Mr. Wright moved to amend by striking out all after the work "resolved," and to insert the following:

That each of the members of the Board of Supervisors be, and they are hereby appointed a Committee in their respective townships to attend to the wants of the families of volunteers, either in the State or United States' service; said Committee to furnish such articles as said families may stand in need of, and present their accounts, properly verified, to the Clerk of the Board of Supervisors, who may allow the same and issue warrants, if he believes just and in accordance with the laws passed by the extra session of the Eighth General Assembly.

On motion to adopt the amendment the yeas and nays were called, resulting as follows:

Yeas --- Messrs. Ed. Wright, J. J. Wright, Loomis, Stanton, Wharton, Houghton, Robinson, Z. Brown, Mason, J. W. Brown, Sheldon, Baker. --- 12.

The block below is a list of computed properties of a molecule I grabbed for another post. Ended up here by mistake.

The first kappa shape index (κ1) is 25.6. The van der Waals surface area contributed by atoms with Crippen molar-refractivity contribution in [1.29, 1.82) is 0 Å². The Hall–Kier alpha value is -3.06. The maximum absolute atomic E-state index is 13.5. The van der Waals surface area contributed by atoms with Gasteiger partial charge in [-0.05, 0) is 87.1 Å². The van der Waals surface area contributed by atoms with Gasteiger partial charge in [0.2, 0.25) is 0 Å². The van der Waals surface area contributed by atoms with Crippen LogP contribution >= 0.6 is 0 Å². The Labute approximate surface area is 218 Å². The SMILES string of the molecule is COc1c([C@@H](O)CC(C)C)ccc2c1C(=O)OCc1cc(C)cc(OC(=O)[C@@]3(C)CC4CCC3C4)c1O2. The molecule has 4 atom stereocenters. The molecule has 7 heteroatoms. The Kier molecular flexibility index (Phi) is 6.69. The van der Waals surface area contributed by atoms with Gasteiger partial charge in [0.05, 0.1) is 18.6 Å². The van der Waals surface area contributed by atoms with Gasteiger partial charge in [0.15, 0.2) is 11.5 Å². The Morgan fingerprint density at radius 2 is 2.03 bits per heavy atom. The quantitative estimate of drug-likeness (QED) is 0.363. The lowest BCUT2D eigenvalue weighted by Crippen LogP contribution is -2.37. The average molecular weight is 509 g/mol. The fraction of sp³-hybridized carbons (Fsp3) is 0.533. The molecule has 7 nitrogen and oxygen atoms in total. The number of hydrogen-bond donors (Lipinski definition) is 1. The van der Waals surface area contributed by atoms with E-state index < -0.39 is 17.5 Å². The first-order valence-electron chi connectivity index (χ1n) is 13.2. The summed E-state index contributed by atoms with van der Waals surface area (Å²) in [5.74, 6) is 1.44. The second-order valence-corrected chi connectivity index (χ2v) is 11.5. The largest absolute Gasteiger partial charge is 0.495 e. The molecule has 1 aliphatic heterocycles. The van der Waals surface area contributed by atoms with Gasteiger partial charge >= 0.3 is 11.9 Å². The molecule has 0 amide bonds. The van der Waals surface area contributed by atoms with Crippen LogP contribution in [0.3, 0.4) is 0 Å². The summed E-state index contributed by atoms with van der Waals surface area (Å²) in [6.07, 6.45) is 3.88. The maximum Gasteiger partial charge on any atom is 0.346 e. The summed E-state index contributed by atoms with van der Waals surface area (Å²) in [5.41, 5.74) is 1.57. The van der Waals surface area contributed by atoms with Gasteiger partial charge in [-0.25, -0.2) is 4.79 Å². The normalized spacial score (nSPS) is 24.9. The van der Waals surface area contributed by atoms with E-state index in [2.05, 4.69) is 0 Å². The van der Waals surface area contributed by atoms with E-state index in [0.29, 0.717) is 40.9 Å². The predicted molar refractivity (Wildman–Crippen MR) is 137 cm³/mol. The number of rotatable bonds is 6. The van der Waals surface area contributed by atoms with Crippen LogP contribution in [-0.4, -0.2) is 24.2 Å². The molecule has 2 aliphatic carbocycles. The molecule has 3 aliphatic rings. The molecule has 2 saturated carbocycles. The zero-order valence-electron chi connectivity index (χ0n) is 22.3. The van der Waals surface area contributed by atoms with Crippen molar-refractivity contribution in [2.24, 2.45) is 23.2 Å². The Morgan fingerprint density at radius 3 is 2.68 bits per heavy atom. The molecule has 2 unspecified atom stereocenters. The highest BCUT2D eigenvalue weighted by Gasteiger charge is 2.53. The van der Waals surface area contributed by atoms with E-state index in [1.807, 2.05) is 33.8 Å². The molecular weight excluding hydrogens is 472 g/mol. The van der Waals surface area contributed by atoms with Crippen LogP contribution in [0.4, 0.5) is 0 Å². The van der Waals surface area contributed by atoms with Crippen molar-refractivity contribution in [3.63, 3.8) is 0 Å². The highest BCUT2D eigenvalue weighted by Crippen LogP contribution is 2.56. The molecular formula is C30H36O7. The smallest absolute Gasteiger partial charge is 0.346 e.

Nays --- J. B. McGill.

The amendment was adopted.

Under this resolution, the enormous sum of $27,093.66 was paid out for the purposes specified.  Can any other county in the State show a more liberal spirit?    But the end is not yet.  The war went on, and more men and more money were needed.

At the June term, 1864, the Board of Supervisors appropriated $4,500 for the benefit of the men enlisted in the hundred day service, under Capt. L. D. Durbin.    At the same time a committee of two, consisting of Messrs. Henderson & Hollingworth were appointed to inquire into the propriety of paying a county bounty to the hundred day men.  This committee reported at the September Session of the Board, recommending the payment of a bounty of $50.00 to each non-commissioned officer and private who had enlisted from the county, and who were credited to the county.  The report of the committee was adopted.

January, 1865, the Board of Supervisors adopted a resolution providing for the payment of a county bounty of $200.00 to each and every man who volunteered in response to the President's call for 300,000 volunteers, issued under date of September 21, 1864.   The resolution provided that of this sum $50.00 should be paid at the time of enlistment, $50.00 at the end of six months, and the remaining $100.00 at the end of one year.